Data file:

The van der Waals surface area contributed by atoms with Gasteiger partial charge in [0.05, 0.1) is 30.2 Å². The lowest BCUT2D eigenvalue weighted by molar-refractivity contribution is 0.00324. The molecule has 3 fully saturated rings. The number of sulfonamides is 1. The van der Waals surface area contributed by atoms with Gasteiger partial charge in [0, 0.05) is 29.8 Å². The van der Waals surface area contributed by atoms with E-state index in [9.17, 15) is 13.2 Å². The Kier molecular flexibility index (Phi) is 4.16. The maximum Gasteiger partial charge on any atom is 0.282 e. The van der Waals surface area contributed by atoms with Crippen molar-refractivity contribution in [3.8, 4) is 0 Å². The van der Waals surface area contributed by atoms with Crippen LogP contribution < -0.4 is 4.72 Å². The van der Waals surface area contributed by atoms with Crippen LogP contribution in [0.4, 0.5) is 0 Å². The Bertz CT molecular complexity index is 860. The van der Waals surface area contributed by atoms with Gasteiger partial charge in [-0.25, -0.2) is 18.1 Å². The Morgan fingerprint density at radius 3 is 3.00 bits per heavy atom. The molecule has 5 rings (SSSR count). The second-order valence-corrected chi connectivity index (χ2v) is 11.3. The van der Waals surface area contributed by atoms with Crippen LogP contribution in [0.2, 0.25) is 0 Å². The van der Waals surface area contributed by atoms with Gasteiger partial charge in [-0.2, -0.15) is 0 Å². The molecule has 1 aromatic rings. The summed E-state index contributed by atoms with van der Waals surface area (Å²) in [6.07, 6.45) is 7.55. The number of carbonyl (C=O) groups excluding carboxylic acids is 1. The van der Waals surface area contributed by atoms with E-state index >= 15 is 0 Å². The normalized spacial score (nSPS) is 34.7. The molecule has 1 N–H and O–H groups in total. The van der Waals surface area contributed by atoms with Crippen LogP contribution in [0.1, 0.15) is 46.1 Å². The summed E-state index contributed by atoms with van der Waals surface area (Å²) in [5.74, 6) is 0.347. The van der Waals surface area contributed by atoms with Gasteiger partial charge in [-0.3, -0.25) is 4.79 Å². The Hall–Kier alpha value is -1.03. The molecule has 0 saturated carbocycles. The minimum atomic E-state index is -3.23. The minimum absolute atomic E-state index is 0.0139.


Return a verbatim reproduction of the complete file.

The van der Waals surface area contributed by atoms with Gasteiger partial charge in [0.05, 0.1) is 30.2 Å². The lowest BCUT2D eigenvalue weighted by molar-refractivity contribution is 0.00324. The molecule has 3 fully saturated rings. The number of sulfonamides is 1. The van der Waals surface area contributed by atoms with Gasteiger partial charge in [0, 0.05) is 29.8 Å². The van der Waals surface area contributed by atoms with E-state index in [9.17, 15) is 13.2 Å². The Kier molecular flexibility index (Phi) is 4.16. The maximum Gasteiger partial charge on any atom is 0.282 e. The van der Waals surface area contributed by atoms with Crippen molar-refractivity contribution in [3.8, 4) is 0 Å². The van der Waals surface area contributed by atoms with Crippen LogP contribution < -0.4 is 4.72 Å². The van der Waals surface area contributed by atoms with Crippen LogP contribution in [0.4, 0.5) is 0 Å². The Bertz CT molecular complexity index is 860. The van der Waals surface area contributed by atoms with Gasteiger partial charge in [-0.25, -0.2) is 18.1 Å². The Morgan fingerprint density at radius 3 is 3.00 bits per heavy atom. The molecule has 5 rings (SSSR count). The second-order valence-corrected chi connectivity index (χ2v) is 11.3. The van der Waals surface area contributed by atoms with Crippen LogP contribution in [0.2, 0.25) is 0 Å². The van der Waals surface area contributed by atoms with Gasteiger partial charge in [-0.2, -0.15) is 0 Å². The molecule has 1 aromatic rings. The summed E-state index contributed by atoms with van der Waals surface area (Å²) in [6.07, 6.45) is 7.55. The number of carbonyl (C=O) groups excluding carboxylic acids is 1. The van der Waals surface area contributed by atoms with E-state index >= 15 is 0 Å². The normalized spacial score (nSPS) is 34.7. The molecule has 1 N–H and O–H groups in total. The van der Waals surface area contributed by atoms with Crippen LogP contribution in [0.1, 0.15) is 46.1 Å². The summed E-state index contributed by atoms with van der Waals surface area (Å²) in [5.74, 6) is 0.347. The van der Waals surface area contributed by atoms with Gasteiger partial charge in [-0.3, -0.25) is 4.79 Å². The Hall–Kier alpha value is -1.03. The molecule has 0 saturated carbocycles. The minimum atomic E-state index is -3.23. The minimum absolute atomic E-state index is 0.0139.